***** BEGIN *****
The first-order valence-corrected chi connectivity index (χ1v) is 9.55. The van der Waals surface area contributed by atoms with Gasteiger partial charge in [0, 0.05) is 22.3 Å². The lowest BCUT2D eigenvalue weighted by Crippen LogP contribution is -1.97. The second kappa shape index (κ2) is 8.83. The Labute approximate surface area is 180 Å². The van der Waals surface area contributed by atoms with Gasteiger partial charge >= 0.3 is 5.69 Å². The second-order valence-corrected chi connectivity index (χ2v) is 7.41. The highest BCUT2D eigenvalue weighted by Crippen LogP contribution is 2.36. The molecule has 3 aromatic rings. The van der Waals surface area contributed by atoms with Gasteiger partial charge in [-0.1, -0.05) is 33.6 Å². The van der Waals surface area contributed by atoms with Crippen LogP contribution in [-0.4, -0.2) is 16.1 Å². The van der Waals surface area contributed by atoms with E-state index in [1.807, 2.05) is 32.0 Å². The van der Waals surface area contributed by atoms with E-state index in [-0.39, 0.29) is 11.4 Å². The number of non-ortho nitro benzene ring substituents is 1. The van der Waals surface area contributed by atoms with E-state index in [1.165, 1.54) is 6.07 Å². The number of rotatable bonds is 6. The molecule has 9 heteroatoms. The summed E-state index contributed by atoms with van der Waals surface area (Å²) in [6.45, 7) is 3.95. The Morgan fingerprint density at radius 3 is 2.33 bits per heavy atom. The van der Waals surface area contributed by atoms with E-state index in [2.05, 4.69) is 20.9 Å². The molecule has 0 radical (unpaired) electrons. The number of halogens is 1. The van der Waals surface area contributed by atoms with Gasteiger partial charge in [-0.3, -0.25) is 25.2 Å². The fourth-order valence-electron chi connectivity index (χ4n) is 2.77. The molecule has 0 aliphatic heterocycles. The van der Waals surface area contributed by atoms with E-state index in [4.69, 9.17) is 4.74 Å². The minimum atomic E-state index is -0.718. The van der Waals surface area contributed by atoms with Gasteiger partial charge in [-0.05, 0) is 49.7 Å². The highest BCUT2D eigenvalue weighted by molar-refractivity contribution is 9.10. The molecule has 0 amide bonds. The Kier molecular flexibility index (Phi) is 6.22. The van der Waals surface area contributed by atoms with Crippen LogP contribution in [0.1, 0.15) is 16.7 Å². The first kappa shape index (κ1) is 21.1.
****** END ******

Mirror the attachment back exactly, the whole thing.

The first-order valence-corrected chi connectivity index (χ1v) is 9.55. The van der Waals surface area contributed by atoms with Gasteiger partial charge in [0, 0.05) is 22.3 Å². The lowest BCUT2D eigenvalue weighted by Crippen LogP contribution is -1.97. The second kappa shape index (κ2) is 8.83. The Labute approximate surface area is 180 Å². The van der Waals surface area contributed by atoms with Gasteiger partial charge >= 0.3 is 5.69 Å². The second-order valence-corrected chi connectivity index (χ2v) is 7.41. The highest BCUT2D eigenvalue weighted by Crippen LogP contribution is 2.36. The molecule has 3 aromatic rings. The van der Waals surface area contributed by atoms with Gasteiger partial charge in [-0.1, -0.05) is 33.6 Å². The van der Waals surface area contributed by atoms with Crippen LogP contribution in [-0.4, -0.2) is 16.1 Å². The van der Waals surface area contributed by atoms with E-state index in [1.807, 2.05) is 32.0 Å². The van der Waals surface area contributed by atoms with E-state index in [-0.39, 0.29) is 11.4 Å². The number of non-ortho nitro benzene ring substituents is 1. The van der Waals surface area contributed by atoms with E-state index in [1.165, 1.54) is 6.07 Å². The number of rotatable bonds is 6. The molecule has 9 heteroatoms. The summed E-state index contributed by atoms with van der Waals surface area (Å²) in [6.45, 7) is 3.95. The Morgan fingerprint density at radius 3 is 2.33 bits per heavy atom. The van der Waals surface area contributed by atoms with E-state index in [2.05, 4.69) is 20.9 Å². The molecule has 0 radical (unpaired) electrons. The number of halogens is 1. The van der Waals surface area contributed by atoms with Gasteiger partial charge in [-0.3, -0.25) is 25.2 Å². The fourth-order valence-electron chi connectivity index (χ4n) is 2.77. The molecule has 0 aliphatic heterocycles. The van der Waals surface area contributed by atoms with E-state index in [4.69, 9.17) is 4.74 Å². The minimum atomic E-state index is -0.718. The van der Waals surface area contributed by atoms with Gasteiger partial charge in [-0.05, 0) is 49.7 Å². The highest BCUT2D eigenvalue weighted by molar-refractivity contribution is 9.10. The molecule has 0 amide bonds. The Kier molecular flexibility index (Phi) is 6.22. The van der Waals surface area contributed by atoms with Crippen LogP contribution in [0.1, 0.15) is 16.7 Å². The first kappa shape index (κ1) is 21.1.